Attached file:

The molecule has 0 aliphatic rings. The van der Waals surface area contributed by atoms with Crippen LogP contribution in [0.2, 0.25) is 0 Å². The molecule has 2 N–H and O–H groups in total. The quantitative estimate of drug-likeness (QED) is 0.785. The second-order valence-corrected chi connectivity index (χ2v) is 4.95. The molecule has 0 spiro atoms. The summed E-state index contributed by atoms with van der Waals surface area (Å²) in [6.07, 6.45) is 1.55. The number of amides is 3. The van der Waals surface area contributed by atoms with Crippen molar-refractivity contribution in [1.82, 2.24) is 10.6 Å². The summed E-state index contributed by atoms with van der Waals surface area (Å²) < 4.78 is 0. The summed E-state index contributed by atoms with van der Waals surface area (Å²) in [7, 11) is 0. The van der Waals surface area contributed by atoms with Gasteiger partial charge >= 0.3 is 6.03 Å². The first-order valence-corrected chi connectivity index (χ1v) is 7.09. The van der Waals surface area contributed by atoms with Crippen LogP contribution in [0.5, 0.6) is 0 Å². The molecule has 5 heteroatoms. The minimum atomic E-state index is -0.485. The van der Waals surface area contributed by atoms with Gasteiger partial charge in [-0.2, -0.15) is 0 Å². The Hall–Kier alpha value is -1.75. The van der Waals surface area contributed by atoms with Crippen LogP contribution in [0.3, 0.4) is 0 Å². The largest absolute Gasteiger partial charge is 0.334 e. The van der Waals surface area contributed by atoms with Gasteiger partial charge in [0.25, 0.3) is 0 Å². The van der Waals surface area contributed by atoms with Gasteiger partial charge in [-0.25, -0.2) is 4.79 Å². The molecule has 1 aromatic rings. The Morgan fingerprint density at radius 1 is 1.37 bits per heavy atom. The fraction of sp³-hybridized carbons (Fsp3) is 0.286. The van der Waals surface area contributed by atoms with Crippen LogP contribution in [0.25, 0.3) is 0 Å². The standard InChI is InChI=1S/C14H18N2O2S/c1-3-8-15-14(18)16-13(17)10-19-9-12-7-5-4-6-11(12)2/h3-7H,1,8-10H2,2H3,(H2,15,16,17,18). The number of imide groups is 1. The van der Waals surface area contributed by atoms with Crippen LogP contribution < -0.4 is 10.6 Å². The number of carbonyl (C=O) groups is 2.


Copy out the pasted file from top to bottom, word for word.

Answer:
The molecule has 0 aliphatic rings. The van der Waals surface area contributed by atoms with Crippen LogP contribution in [0.2, 0.25) is 0 Å². The molecule has 2 N–H and O–H groups in total. The quantitative estimate of drug-likeness (QED) is 0.785. The second-order valence-corrected chi connectivity index (χ2v) is 4.95. The molecule has 0 spiro atoms. The summed E-state index contributed by atoms with van der Waals surface area (Å²) in [6.07, 6.45) is 1.55. The number of amides is 3. The van der Waals surface area contributed by atoms with Crippen molar-refractivity contribution in [1.82, 2.24) is 10.6 Å². The summed E-state index contributed by atoms with van der Waals surface area (Å²) < 4.78 is 0. The summed E-state index contributed by atoms with van der Waals surface area (Å²) in [7, 11) is 0. The van der Waals surface area contributed by atoms with Gasteiger partial charge >= 0.3 is 6.03 Å². The first-order valence-corrected chi connectivity index (χ1v) is 7.09. The van der Waals surface area contributed by atoms with Crippen LogP contribution in [0.5, 0.6) is 0 Å². The molecule has 5 heteroatoms. The minimum atomic E-state index is -0.485. The van der Waals surface area contributed by atoms with Gasteiger partial charge in [-0.2, -0.15) is 0 Å². The Hall–Kier alpha value is -1.75. The van der Waals surface area contributed by atoms with Crippen LogP contribution in [0.3, 0.4) is 0 Å². The largest absolute Gasteiger partial charge is 0.334 e. The van der Waals surface area contributed by atoms with Gasteiger partial charge in [0.25, 0.3) is 0 Å². The van der Waals surface area contributed by atoms with Gasteiger partial charge in [-0.25, -0.2) is 4.79 Å². The molecule has 1 aromatic rings. The Morgan fingerprint density at radius 1 is 1.37 bits per heavy atom. The fraction of sp³-hybridized carbons (Fsp3) is 0.286. The van der Waals surface area contributed by atoms with Crippen LogP contribution in [0.25, 0.3) is 0 Å². The standard InChI is InChI=1S/C14H18N2O2S/c1-3-8-15-14(18)16-13(17)10-19-9-12-7-5-4-6-11(12)2/h3-7H,1,8-10H2,2H3,(H2,15,16,17,18). The number of imide groups is 1. The van der Waals surface area contributed by atoms with Crippen LogP contribution < -0.4 is 10.6 Å². The number of carbonyl (C=O) groups is 2.